Tuesday, July 17, 2018


Black & White has been my second favorite photographic medium since I started printing in the early 1970’s. My first favorites were Kodachrome and Ektachrome (Info-Red) films. I either wanted NO-Color or really Radical Color! Anything in between was just too boring for me—and still is.

I’ve lost all my favorite films, but with the many, many, flavors of software and Photoshop Plug-ins we can alter our digital RAW (Color) files to become ANYTHING we want.

My criteria for converting digital color files to B&W are exactly the same when I used film.

The Best B&W Images Must Have:
  1. Directional Light (that means shadows).
  2. Good Blacks and Whites.
  3. Texture and/or Detail.
  4. A strong center of interest.
Here’s one of my images that Had to be in Black & White….
f5.6 @ 1/30 sec., ISO 800; Lens 15mm
I created this image at the old Idaho State Penitentiary (est. 1870) in the prison laundry. These old, super large capacity, belt driven, washing machines were ideal for B&W conversion.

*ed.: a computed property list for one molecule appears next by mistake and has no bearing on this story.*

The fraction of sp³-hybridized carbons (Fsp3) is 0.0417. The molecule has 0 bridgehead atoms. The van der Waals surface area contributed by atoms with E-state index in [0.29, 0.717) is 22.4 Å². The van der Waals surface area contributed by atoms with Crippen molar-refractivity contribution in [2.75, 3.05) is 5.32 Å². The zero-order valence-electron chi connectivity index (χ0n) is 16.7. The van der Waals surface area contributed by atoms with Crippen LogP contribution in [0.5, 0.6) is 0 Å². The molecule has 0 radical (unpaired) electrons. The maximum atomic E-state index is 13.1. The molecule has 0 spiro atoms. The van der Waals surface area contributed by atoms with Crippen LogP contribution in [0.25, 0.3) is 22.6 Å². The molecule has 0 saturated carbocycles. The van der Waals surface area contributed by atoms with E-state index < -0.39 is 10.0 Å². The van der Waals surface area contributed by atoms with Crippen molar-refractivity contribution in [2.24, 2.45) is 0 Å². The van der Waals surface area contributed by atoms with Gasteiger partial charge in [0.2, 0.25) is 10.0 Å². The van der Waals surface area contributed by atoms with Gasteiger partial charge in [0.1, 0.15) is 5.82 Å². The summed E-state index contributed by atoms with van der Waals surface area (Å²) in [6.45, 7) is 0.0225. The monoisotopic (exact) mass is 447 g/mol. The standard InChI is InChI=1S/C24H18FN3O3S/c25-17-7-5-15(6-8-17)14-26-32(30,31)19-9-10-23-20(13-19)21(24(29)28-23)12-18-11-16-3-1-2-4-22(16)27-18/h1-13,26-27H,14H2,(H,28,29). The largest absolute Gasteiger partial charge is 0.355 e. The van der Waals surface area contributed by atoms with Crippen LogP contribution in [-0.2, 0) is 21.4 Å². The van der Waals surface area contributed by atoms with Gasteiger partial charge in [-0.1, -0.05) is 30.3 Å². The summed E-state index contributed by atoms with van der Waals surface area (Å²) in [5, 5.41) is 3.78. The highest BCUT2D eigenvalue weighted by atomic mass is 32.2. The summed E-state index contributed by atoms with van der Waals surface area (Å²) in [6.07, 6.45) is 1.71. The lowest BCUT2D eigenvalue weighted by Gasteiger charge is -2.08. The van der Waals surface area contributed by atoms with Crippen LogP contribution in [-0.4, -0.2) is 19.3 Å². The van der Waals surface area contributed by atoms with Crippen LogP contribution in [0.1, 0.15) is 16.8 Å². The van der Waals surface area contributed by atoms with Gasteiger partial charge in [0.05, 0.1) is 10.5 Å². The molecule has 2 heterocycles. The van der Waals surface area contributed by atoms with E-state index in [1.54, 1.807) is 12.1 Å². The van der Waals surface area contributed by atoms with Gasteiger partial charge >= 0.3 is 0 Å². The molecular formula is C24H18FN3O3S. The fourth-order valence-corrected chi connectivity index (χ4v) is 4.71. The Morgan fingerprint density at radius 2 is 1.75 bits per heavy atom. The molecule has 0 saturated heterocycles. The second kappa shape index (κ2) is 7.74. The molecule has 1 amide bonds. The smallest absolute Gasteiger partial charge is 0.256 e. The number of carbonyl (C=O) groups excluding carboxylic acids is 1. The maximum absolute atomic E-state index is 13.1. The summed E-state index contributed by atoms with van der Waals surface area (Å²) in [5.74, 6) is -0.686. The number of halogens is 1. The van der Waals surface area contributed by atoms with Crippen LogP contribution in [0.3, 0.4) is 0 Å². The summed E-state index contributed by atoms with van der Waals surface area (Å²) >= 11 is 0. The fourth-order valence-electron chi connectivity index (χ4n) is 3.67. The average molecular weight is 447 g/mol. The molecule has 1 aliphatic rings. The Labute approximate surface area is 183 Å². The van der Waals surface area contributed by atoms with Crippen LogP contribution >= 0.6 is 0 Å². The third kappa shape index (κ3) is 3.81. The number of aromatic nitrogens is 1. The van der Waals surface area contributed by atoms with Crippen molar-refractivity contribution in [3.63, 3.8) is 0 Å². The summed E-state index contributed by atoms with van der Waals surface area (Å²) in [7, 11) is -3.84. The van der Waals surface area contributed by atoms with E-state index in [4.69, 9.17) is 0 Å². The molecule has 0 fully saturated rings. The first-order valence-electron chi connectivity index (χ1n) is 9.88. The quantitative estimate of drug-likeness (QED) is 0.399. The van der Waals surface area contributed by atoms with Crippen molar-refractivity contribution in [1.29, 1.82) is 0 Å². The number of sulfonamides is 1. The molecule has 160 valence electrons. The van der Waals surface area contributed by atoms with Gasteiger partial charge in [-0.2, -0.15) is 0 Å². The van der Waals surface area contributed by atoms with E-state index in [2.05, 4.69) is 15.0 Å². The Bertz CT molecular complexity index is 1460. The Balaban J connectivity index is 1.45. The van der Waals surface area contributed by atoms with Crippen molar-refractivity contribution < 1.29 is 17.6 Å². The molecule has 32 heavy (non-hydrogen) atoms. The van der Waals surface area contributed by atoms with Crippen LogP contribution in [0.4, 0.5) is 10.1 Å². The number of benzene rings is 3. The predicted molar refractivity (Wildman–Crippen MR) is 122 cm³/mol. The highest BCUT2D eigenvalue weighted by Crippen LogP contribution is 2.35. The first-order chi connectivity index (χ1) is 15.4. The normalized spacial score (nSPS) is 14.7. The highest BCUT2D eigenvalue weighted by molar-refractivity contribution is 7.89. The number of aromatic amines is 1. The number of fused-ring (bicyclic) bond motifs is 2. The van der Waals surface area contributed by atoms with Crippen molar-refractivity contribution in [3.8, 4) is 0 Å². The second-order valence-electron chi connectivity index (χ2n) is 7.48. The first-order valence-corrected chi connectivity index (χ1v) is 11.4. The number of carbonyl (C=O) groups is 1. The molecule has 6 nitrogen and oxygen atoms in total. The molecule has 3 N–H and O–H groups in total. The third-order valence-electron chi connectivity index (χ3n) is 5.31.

The scene met all four of my criteria:
  • the top and back light created direction and shadows.
  • which I knew would give me good blacks and whites.
  • old machinery usually has great texture and detail.
  • I made this machine a strong center of interest by moving in close with my 15mm fisheye lens.
How I converted my color file to Black & White.

For this image I used NIK’s Silver Efex Pro-2 software. I like NIK’s Silver Efex because it has many choices in looks and styles to offer:
  • It has 38 preset conversions that can be adjusted.
  • It has 18 film emulation modes that you can apply to any of the presents.
  • Plus adjustments for grain, toning, vignettes, and finishing effects that burn edges and create borders.
For this image I used the Wetrocks Preset and modified it for deeper blacks and more contrast.

Here’s the original color file….
Original Image
As you can see the color file is really weak on color mostly due to these grey/blue institutional colors found everywhere in the prison! In addition that red door in the background is an unwanted distraction.

I think this conversion illustrates how well B&W can create drama and interest in otherwise hum-drum subjects like a washing machine.

Have a question? Don’t hesitate to ask…’Til next week…

Author:  Jerry W. Venz, PPA Master Photographer, Craftsman
Training site: http://www.LightAtTheEdge.com
Client site: http://www.TheStorytellersUsa.com

Tuesday, July 10, 2018